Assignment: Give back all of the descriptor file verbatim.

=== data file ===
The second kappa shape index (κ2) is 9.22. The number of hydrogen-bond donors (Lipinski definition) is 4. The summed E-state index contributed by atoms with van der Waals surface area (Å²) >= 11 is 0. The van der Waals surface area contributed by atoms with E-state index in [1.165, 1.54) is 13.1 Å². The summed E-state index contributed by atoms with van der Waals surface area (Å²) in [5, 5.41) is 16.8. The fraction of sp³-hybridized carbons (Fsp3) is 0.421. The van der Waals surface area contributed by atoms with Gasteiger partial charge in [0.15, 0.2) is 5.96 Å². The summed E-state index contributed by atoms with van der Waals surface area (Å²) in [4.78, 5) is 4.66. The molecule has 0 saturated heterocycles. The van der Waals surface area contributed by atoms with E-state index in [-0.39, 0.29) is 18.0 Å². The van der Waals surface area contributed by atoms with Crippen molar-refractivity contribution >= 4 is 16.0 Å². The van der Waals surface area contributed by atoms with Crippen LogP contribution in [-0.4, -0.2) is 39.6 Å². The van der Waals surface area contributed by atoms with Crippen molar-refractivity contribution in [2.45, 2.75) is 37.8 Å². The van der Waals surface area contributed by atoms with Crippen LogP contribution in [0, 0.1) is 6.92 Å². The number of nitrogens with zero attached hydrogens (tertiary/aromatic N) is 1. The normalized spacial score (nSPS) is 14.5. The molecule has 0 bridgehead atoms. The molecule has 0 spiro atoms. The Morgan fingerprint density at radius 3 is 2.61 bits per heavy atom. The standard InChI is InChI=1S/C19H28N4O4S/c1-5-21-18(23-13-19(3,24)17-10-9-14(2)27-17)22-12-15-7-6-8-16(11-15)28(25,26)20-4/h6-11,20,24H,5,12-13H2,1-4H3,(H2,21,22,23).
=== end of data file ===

The second kappa shape index (κ2) is 9.22. The number of hydrogen-bond donors (Lipinski definition) is 4. The summed E-state index contributed by atoms with van der Waals surface area (Å²) >= 11 is 0. The van der Waals surface area contributed by atoms with E-state index in [1.165, 1.54) is 13.1 Å². The summed E-state index contributed by atoms with van der Waals surface area (Å²) in [5, 5.41) is 16.8. The fraction of sp³-hybridized carbons (Fsp3) is 0.421. The van der Waals surface area contributed by atoms with Gasteiger partial charge in [0.15, 0.2) is 5.96 Å². The summed E-state index contributed by atoms with van der Waals surface area (Å²) in [4.78, 5) is 4.66. The molecule has 0 saturated heterocycles. The van der Waals surface area contributed by atoms with E-state index in [-0.39, 0.29) is 18.0 Å². The van der Waals surface area contributed by atoms with Crippen molar-refractivity contribution >= 4 is 16.0 Å². The van der Waals surface area contributed by atoms with Crippen LogP contribution in [-0.4, -0.2) is 39.6 Å². The van der Waals surface area contributed by atoms with Crippen molar-refractivity contribution in [2.45, 2.75) is 37.8 Å². The van der Waals surface area contributed by atoms with Crippen LogP contribution in [0, 0.1) is 6.92 Å². The number of nitrogens with zero attached hydrogens (tertiary/aromatic N) is 1. The normalized spacial score (nSPS) is 14.5. The molecule has 0 bridgehead atoms. The molecule has 0 spiro atoms. The Morgan fingerprint density at radius 3 is 2.61 bits per heavy atom. The standard InChI is InChI=1S/C19H28N4O4S/c1-5-21-18(23-13-19(3,24)17-10-9-14(2)27-17)22-12-15-7-6-8-16(11-15)28(25,26)20-4/h6-11,20,24H,5,12-13H2,1-4H3,(H2,21,22,23).